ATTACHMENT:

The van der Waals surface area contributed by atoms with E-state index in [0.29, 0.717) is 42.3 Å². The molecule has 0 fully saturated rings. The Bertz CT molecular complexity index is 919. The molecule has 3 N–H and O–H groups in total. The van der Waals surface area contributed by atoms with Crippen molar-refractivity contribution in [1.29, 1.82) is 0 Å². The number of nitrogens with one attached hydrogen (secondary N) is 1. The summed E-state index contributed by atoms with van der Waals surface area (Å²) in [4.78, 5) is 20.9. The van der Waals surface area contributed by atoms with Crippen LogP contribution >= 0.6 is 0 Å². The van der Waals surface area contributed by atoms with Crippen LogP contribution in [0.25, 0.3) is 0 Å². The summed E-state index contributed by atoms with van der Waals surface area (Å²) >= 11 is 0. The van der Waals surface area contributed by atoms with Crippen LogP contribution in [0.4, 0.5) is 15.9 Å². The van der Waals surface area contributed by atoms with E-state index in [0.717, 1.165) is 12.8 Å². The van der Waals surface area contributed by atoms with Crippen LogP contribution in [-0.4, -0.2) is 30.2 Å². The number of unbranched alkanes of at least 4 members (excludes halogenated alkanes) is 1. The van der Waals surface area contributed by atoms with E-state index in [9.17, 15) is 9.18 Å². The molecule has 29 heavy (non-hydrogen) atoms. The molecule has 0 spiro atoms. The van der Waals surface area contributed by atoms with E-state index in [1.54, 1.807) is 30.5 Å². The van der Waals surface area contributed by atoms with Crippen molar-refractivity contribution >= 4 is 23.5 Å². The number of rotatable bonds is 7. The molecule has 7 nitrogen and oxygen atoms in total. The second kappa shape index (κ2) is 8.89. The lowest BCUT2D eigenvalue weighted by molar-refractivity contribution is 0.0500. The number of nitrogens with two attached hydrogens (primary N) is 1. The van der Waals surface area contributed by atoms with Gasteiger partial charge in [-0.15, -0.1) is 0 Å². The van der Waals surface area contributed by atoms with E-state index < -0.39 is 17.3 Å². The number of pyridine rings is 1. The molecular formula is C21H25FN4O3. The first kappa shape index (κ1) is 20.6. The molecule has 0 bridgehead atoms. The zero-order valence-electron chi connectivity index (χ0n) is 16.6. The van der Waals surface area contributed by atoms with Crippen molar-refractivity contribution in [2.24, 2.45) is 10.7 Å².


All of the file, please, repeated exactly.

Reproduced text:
The van der Waals surface area contributed by atoms with E-state index in [0.29, 0.717) is 42.3 Å². The molecule has 0 fully saturated rings. The Bertz CT molecular complexity index is 919. The molecule has 3 N–H and O–H groups in total. The van der Waals surface area contributed by atoms with Crippen molar-refractivity contribution in [1.29, 1.82) is 0 Å². The number of nitrogens with one attached hydrogen (secondary N) is 1. The summed E-state index contributed by atoms with van der Waals surface area (Å²) in [4.78, 5) is 20.9. The van der Waals surface area contributed by atoms with Crippen LogP contribution >= 0.6 is 0 Å². The van der Waals surface area contributed by atoms with Crippen LogP contribution in [0.25, 0.3) is 0 Å². The summed E-state index contributed by atoms with van der Waals surface area (Å²) >= 11 is 0. The van der Waals surface area contributed by atoms with Crippen LogP contribution in [0.4, 0.5) is 15.9 Å². The van der Waals surface area contributed by atoms with E-state index in [0.717, 1.165) is 12.8 Å². The van der Waals surface area contributed by atoms with Crippen LogP contribution in [-0.4, -0.2) is 30.2 Å². The number of unbranched alkanes of at least 4 members (excludes halogenated alkanes) is 1. The van der Waals surface area contributed by atoms with E-state index in [9.17, 15) is 9.18 Å². The molecule has 29 heavy (non-hydrogen) atoms. The molecule has 0 spiro atoms. The van der Waals surface area contributed by atoms with E-state index in [1.54, 1.807) is 30.5 Å². The van der Waals surface area contributed by atoms with Crippen molar-refractivity contribution >= 4 is 23.5 Å². The number of rotatable bonds is 7. The molecule has 7 nitrogen and oxygen atoms in total. The second kappa shape index (κ2) is 8.89. The lowest BCUT2D eigenvalue weighted by molar-refractivity contribution is 0.0500. The number of nitrogens with two attached hydrogens (primary N) is 1. The van der Waals surface area contributed by atoms with Gasteiger partial charge in [-0.15, -0.1) is 0 Å². The van der Waals surface area contributed by atoms with E-state index < -0.39 is 17.3 Å². The number of pyridine rings is 1. The molecular formula is C21H25FN4O3. The first kappa shape index (κ1) is 20.6. The molecule has 0 bridgehead atoms. The zero-order valence-electron chi connectivity index (χ0n) is 16.6. The van der Waals surface area contributed by atoms with Crippen molar-refractivity contribution in [2.24, 2.45) is 10.7 Å².